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Middlesex County Adopts 2017 Budget That Holds Line on Taxes, Maintains Quality Services

March 3, 2017

​The Middlesex County Board of Chosen Freeholders last night adopted the 2017 Middlesex County Operating Budget. The $458.4 million gross operating budget reflects the Freeholder Board’s focus on enhancing quality programs and services that are affordable to our taxpayers and on increasing operational efficiencies.

The 2017 budget represents a less than 1 cent increase in the tax rate to taxpayers. That amounts to an increase of about $20 per household per year.

 “The budget illustrates this Board’s commitment to its residents, as it continues to provide quality programs and services despite federal and state funding cuts and keeps our expenses in check,” said Freeholder Leslie Koppel, chair of the County’s Finance Committee. 

Freeholder Director Ronald G. Rios said: “Be assured: The Middlesex County Board of Chosen Freeholders has been able to reduce costs and generate new revenue so we did not have to cut our services due to the increased costs and funding cuts from the State and Federal levels of government.”

Rios said the County’s costs to continue to provide mental health care for residents will increase by $1 million “due to the inability of the State to manage the costs of its mental health facilities.”

He said State grant funding for MCAT transportation services was cut for the ninth consecutive year, bringing the total funding reduction for this critical service to more than $1.5 million over that time.

Rios also said the State’s Bail Reform and a Speedy Trial initiative is costing Middlesex County more than $1.9 million this year alone.

“Once again, the State is passing down to the counties the costs of a program it is mandating. I had meetings and numerous conversations with the executive director of the New Jersey Association of Counties, and I had a conference call with our Middlesex County legislative delegation to alert them to how this will negatively impact our residents. I will continue to work with them and fight to establish a funding mechanism for this unfunded mandate.”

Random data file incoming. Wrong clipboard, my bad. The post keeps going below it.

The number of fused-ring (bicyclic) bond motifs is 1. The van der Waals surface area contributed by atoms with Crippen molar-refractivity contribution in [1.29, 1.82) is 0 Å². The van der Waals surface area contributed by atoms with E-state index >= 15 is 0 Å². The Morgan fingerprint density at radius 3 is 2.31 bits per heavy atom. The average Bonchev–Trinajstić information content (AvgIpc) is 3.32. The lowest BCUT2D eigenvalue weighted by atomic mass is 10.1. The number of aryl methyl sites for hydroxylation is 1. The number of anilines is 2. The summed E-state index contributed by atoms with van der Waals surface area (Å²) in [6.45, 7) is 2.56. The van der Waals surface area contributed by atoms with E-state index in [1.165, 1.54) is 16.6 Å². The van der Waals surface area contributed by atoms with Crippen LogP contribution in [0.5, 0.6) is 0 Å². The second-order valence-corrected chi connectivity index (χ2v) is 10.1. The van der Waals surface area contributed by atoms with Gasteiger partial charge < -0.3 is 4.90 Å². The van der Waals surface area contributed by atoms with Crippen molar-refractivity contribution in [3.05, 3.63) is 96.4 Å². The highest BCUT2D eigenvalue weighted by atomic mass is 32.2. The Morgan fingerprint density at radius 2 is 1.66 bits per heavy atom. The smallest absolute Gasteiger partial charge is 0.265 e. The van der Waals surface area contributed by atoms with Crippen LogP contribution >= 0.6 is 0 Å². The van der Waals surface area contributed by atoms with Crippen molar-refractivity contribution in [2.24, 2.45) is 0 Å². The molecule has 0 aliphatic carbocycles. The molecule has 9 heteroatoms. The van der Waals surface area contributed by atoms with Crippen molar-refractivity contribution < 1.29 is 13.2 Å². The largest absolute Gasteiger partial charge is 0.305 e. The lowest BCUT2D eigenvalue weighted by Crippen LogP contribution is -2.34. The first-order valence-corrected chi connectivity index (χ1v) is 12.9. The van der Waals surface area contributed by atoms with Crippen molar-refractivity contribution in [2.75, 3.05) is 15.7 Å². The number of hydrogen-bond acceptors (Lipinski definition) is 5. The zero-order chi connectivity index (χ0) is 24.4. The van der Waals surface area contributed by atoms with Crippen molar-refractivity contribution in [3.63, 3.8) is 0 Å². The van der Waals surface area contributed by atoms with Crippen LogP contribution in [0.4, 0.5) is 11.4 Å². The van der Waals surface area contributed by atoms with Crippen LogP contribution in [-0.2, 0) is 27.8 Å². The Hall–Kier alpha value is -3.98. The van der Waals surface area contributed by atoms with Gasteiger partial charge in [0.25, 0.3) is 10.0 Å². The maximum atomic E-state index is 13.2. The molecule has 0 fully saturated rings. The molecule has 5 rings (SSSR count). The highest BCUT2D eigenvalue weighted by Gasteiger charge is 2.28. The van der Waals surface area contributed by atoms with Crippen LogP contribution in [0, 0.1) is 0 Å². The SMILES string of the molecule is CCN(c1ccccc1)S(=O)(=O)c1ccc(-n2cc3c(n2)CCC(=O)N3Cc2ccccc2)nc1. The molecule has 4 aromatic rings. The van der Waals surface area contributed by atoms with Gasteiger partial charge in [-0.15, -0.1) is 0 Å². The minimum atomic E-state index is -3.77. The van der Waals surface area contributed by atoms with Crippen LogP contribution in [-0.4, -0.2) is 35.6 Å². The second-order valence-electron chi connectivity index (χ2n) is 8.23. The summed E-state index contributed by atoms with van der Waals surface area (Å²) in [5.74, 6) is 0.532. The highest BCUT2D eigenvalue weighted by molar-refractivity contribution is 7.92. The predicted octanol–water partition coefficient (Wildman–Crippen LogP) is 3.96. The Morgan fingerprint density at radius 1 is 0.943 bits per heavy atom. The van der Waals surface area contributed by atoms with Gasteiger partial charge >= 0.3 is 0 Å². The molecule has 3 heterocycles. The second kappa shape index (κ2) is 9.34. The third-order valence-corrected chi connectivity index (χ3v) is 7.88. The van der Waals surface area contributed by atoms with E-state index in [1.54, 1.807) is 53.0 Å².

To offset the cuts, Rios said the County continues to increase its portfolio of Shared Services agreements with neighboring counties to be more efficient in Middlesex County and to expand these efficiencies and cost savings to the surrounding region.

“About $6.8 million is being saved regionally because we are centralizing medical examiner and juvenile detention services here,” Rios said. In addition to the savings, he said: “The Medical Examiner regionalization is generating $2.6 million in revenue for Middlesex County from our agreements with Monmouth and Mercer counties. In the area of juvenile services, we are generating $4.4 million from our agreements with Somerset, Monmouth and Mercer counties.”

Rios said the County also is expanding its Shared Service programs for fire inspection services to all municipalities within the County.

The County continues to maintain its Triple A bond rating, which it has held for 16 years. This is crucial to its Capital Improvement Master Plan, through which more than $50 million will be invested in 2017 for critical projects, such as road reconstruction, bridge repairs and facilities and technology upgrades, to ensure the safety and wellbeing of the residents.

“Our excellent bond rating enables us to complete these projects at lower costs," Rios said.

Koppel said Middlesex County is the first County in the State to adopt its budget for 2017.

“That’s good news for our residents, as we will be able to offer our full complement of quality services at the earliest possible time,” she said.
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